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Homework Help: Mechanical Waves velocity

  1. Dec 6, 2015 #1
    1. The problem statement, all variables and given/known data
    The linear mass density of a non-uniform wire under constant tension gradually decreases along the wire while ensuring an incident wave is transmitted without reflection. The wire has constant density μ for x ≤ 0. In this region a transverse wave has the form y(x,t) = 0.003cos(30x -60t), where x,y are given in meters and t in seconds. From x=0 to x=20, the linear mass density decreases from μ to μ/9. For x > 20, the density remains constant at μ/9.

    i) What is the wave velocity for large values of x (>20m)?
    ii) What is the amplitude of the wave for large values of x? You should be able to determine this using conservation of mechanical energy,
    iii)Give y(x,t) for x>20.

    2. Relevant equations

    y(x,t) = Acos(kx-wt)
    w/k = v
    v= sqrt(T/μ)
    P = 1/2sqrt(μT)w2A2

    3. The attempt at a solution
    i) Comparing given wave equation and y=Acos(kx-wt) for x < 0
    k = 30 w = 60
    v = 60/30 =2
    v2μ = T
    Tension remains constant so
    v20 = √4μ/μ/9 = 6m/s

    ii) E = 1/2mv2. At max kinetic energy potential energy = 0. Total energy = Kinetic energy
    P = ½√(μF)w2A2
    Energy before = Energy After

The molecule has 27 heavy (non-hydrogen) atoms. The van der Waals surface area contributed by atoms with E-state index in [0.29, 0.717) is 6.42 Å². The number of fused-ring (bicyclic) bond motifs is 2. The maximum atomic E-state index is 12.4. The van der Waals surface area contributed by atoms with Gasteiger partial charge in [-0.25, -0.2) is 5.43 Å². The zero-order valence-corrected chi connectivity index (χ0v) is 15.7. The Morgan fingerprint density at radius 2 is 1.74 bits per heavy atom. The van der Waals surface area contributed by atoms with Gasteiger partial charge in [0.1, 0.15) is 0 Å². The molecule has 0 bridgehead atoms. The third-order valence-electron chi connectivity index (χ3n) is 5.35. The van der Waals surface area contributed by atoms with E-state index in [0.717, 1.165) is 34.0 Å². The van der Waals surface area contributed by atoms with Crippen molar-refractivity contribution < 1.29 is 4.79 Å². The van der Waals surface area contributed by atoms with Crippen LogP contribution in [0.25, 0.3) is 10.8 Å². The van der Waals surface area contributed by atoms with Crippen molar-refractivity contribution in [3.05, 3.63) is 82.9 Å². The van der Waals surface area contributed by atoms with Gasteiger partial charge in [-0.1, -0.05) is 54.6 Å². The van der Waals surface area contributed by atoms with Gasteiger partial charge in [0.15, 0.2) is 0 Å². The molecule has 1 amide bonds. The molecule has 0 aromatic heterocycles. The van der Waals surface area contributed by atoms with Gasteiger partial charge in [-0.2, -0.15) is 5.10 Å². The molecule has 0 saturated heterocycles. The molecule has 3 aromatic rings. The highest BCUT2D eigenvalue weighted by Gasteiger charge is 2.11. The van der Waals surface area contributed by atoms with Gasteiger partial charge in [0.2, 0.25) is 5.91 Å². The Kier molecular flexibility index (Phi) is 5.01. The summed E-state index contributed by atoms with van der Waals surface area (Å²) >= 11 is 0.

½√(μ4μ).6020.0032 =½√(μ/9.4μ).v2k2A2

    I have no idea if this is correct and if i can take k to be constant or not.
    Any help would be really appreciated!
  2. jcsd
  3. Dec 6, 2015 #2


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    Welcome to PF!

    What stays constant as a wave travels from one medium to another: the frequency or the wavelength?
  4. Dec 6, 2015 #3
    Thank you!
    The frequency stays constant and as the wave travels the wavelength would increase i think. That would mean that k wouldn't be constant.
  5. Dec 6, 2015 #4
    Could I work out the frequency initially as f = v/λ = vk/2pi = 30pi and then as frequency stays the same work out k when x=20 by
    k=2fpi/v = 60pi2/6 ?

    Thank you for helping me out!
  6. Dec 6, 2015 #5


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    Yes, frequency remains constant. What can you say about ω?

    How does this help when thinking about the power P?
  7. Dec 6, 2015 #6
    ω = 2pif so would also be constant. This means I now know all the variables in the power equation apart from the Amplitude so by setting power before to power after I should hopefully be able to get the correct amplitude. Thank you so much!
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